The RiverGrille. This photo is before I cut the vent holes in the firebox, which I haven't tested yet. See the bungee cord on the firebox handle. Also, notice how small the factory vent is. These mods have made it work a lot better. I can get it up to 300 fairly easy, if the wind is blowing and it is much easier to keep a constant temp up to 275. The new vent holes should help it get a lot hotter, wind or no wind, and hopefully I can get it to 350 and keep it there. I'll let you know after I test the new vent holes. ADDED: The additional vents will get it as hot as you want.

 

Now, with the mods it takes very little to keep it hot:

 

Oak wood splits only, and temp is holding at 275 degrees with this small fire. Always with the stack vent wide open.

post #8 of 11

You are doing right with all charcoal to let it burn without flame.  You can add small chunks of wood to add flavor and heat.     Make sure your smoker is not in the wind and try raising the end away from the fire box just a tad.  That may help.  The adjustments offered by grillmonkey will help a great deal but may be more then you are willing to try to do.    Try sealing the gaps with silicone as your first step and make sure the lid is tight.  A fire blanket from a welding shop should help raise the temps in the smoker.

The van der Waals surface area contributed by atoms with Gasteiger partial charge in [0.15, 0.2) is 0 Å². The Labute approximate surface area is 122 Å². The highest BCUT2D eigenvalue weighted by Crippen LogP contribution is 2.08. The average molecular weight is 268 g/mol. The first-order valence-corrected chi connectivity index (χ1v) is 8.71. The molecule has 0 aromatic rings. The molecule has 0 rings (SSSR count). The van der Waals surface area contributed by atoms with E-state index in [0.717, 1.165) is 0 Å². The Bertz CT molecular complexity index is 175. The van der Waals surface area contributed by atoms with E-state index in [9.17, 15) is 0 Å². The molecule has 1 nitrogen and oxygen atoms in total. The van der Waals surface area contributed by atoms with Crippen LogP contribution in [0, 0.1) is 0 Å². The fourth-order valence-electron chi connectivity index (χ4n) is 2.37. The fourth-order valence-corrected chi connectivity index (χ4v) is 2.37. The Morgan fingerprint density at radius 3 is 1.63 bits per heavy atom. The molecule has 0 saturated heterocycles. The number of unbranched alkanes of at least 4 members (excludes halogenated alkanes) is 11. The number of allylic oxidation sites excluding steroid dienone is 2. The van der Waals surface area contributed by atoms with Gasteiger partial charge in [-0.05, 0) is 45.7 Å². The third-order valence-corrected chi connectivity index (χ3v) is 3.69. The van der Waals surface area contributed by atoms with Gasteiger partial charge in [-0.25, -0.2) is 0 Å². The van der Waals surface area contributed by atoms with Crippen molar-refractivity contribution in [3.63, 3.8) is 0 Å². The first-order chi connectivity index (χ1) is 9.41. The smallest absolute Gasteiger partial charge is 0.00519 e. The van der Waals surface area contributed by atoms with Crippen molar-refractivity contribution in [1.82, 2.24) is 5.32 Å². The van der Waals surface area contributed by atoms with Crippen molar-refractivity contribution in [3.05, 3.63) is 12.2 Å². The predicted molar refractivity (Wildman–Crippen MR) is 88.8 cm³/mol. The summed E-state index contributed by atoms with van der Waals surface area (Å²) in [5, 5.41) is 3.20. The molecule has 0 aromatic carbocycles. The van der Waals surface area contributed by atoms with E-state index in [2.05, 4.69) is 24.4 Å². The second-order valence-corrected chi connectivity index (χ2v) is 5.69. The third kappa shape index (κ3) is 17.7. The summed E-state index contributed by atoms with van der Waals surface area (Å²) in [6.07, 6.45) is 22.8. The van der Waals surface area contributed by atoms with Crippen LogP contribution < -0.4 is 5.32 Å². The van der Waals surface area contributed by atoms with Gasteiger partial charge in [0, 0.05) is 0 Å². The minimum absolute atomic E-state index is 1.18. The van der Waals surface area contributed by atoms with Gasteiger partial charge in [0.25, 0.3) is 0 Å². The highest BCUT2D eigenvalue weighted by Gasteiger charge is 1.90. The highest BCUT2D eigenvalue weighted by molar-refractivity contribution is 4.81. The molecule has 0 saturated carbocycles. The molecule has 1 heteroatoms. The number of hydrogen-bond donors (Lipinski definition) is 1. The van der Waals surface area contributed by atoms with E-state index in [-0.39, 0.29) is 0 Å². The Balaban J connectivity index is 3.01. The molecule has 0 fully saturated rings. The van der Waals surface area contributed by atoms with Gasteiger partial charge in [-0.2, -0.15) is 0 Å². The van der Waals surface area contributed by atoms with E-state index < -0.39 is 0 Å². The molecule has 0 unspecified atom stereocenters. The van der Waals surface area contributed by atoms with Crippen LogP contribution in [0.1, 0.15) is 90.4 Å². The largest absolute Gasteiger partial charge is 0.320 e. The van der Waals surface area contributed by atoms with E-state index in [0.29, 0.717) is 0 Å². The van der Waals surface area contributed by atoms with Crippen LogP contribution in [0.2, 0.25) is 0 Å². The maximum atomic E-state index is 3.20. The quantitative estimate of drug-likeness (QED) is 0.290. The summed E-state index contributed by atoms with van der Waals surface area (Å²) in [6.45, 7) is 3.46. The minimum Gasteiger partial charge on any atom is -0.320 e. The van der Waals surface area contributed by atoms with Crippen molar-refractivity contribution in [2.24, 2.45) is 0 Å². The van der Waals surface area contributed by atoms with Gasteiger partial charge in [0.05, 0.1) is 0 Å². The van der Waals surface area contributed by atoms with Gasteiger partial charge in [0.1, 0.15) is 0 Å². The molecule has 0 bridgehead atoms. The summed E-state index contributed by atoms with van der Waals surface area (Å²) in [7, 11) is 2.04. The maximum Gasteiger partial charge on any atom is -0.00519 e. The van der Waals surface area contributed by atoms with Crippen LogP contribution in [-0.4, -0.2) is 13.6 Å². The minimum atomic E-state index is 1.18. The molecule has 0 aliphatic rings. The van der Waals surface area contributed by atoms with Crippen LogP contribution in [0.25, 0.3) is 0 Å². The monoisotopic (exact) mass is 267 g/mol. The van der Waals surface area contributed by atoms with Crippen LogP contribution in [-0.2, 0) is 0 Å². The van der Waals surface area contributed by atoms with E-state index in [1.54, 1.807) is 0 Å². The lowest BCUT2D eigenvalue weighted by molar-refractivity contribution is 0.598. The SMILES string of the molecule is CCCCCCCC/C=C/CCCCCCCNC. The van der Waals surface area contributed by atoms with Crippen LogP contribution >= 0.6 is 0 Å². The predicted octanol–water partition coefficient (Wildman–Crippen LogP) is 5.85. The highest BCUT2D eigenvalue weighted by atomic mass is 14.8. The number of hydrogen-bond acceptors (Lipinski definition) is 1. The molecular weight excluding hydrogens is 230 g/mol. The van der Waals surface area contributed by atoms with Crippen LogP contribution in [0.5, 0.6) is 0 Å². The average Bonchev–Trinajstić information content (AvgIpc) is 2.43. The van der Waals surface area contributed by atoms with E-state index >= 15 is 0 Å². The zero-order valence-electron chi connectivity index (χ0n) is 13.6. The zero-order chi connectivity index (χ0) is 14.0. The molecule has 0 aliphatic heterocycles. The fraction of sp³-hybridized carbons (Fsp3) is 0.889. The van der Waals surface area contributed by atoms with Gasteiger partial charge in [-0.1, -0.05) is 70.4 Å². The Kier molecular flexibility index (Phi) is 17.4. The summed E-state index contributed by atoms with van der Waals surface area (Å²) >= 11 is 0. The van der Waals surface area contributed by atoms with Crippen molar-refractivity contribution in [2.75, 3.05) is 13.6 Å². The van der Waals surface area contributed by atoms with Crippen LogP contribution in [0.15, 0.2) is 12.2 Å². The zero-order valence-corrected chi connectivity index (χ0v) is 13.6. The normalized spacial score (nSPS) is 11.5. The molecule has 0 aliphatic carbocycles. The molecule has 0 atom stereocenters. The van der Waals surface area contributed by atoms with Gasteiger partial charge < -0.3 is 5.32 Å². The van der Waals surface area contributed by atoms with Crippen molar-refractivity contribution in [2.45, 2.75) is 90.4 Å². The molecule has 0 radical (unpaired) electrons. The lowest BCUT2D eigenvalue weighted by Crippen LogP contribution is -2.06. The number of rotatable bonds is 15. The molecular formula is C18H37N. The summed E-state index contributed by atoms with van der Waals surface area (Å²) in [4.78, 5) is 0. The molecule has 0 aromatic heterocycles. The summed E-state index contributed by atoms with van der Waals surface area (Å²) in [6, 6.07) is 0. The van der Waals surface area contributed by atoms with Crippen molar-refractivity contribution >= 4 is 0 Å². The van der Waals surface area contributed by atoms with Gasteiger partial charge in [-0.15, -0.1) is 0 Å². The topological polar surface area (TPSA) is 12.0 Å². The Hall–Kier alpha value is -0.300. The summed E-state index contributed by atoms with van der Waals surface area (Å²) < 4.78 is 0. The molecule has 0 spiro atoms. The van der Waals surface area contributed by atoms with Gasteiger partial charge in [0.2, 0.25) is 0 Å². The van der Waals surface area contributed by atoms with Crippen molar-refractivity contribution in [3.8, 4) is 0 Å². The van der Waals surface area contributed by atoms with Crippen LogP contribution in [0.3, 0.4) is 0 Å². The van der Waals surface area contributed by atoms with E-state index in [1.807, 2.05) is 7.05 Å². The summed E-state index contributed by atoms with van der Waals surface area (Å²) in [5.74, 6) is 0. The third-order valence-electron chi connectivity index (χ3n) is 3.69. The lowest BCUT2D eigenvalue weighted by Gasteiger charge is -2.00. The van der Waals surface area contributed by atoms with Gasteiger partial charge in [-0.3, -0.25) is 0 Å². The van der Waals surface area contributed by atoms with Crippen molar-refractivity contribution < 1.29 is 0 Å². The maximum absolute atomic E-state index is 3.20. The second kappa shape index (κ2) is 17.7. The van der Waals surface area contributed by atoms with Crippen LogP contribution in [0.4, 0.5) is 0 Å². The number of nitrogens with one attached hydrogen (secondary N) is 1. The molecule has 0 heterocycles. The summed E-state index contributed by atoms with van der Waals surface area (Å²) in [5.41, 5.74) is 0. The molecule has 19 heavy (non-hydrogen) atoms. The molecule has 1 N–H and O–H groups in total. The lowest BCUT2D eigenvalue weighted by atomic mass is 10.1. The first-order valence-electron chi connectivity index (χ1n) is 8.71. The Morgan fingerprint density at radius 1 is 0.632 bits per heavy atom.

A new smoker may be in your future.  If you are hooked on smoking you may consider a small reverse flow.  In my opinion as a lover of wood they are the best smokers but I have access to free fuel.

post #9 of 11
Quote:
Originally Posted by alblancher View Post
 

You are doing right with all charcoal to let it burn without flame.  You can add small chunks of wood to add flavor and heat.     Make sure your smoker is not in the wind and try raising the end away from the fire box just a tad.  That may help.  The adjustments offered by grillmonkey will help a great deal but may be more then you are willing to try to do.    Try sealing the gaps with silicone as your first step and make sure the lid is tight.  A fire blanket from a welding shop should help raise the temps in the smoker.

 

A new smoker may be in your future.  If you are hooked on smoking you may consider a small reverse flow.  In my opinion as a lover of wood they are the best smokers but I have access to free fuel.

Yeah, I didn't know what his limitations were so I just threw a bunch of stuff at him for his consideration. If I had it to do all over again, I would have driven down to Lang in Nahunta, GA and picked up a reverse flow.

post #10 of 11
Thread Starter 

I have bought high heat silicone and I started a fire to see where else I may be getting leakage from. I am now only getting leakage from under the doors like the cover for the firebox and the lid of the meat chamber. Any thoughts on making that tighter?

post #11 of 11
Thread Starter 

As far as the metal plates to deflect the heat the only place I could do that would block the vent for airflow so I am nervous to do that.